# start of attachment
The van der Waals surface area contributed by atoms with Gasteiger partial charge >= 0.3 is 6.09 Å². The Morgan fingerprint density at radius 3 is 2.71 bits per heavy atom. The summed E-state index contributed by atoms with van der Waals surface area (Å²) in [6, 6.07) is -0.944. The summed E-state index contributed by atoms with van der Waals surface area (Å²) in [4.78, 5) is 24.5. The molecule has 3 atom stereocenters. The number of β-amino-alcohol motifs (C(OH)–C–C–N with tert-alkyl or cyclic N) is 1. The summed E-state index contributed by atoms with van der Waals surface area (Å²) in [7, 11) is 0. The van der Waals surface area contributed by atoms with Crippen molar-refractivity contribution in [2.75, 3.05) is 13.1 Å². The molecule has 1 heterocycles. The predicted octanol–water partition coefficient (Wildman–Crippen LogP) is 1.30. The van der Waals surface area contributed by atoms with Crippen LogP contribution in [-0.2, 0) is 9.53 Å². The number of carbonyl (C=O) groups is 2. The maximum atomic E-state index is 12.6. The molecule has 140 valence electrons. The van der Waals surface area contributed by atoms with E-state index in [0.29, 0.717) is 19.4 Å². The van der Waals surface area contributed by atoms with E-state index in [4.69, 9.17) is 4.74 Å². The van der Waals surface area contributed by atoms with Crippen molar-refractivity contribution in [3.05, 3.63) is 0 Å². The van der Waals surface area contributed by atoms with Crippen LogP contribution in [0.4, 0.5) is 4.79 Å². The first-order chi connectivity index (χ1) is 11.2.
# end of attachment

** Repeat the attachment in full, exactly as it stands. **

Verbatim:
The van der Waals surface area contributed by atoms with Gasteiger partial charge >= 0.3 is 6.09 Å². The Morgan fingerprint density at radius 3 is 2.71 bits per heavy atom. The summed E-state index contributed by atoms with van der Waals surface area (Å²) in [6, 6.07) is -0.944. The summed E-state index contributed by atoms with van der Waals surface area (Å²) in [4.78, 5) is 24.5. The molecule has 3 atom stereocenters. The number of β-amino-alcohol motifs (C(OH)–C–C–N with tert-alkyl or cyclic N) is 1. The summed E-state index contributed by atoms with van der Waals surface area (Å²) in [7, 11) is 0. The van der Waals surface area contributed by atoms with Crippen molar-refractivity contribution in [2.75, 3.05) is 13.1 Å². The molecule has 1 heterocycles. The predicted octanol–water partition coefficient (Wildman–Crippen LogP) is 1.30. The van der Waals surface area contributed by atoms with Crippen LogP contribution in [-0.2, 0) is 9.53 Å². The number of carbonyl (C=O) groups is 2. The maximum atomic E-state index is 12.6. The molecule has 140 valence electrons. The van der Waals surface area contributed by atoms with E-state index in [0.29, 0.717) is 19.4 Å². The van der Waals surface area contributed by atoms with E-state index in [4.69, 9.17) is 4.74 Å². The van der Waals surface area contributed by atoms with Crippen molar-refractivity contribution in [3.05, 3.63) is 0 Å². The van der Waals surface area contributed by atoms with Crippen LogP contribution in [0.4, 0.5) is 4.79 Å². The first-order chi connectivity index (χ1) is 11.2.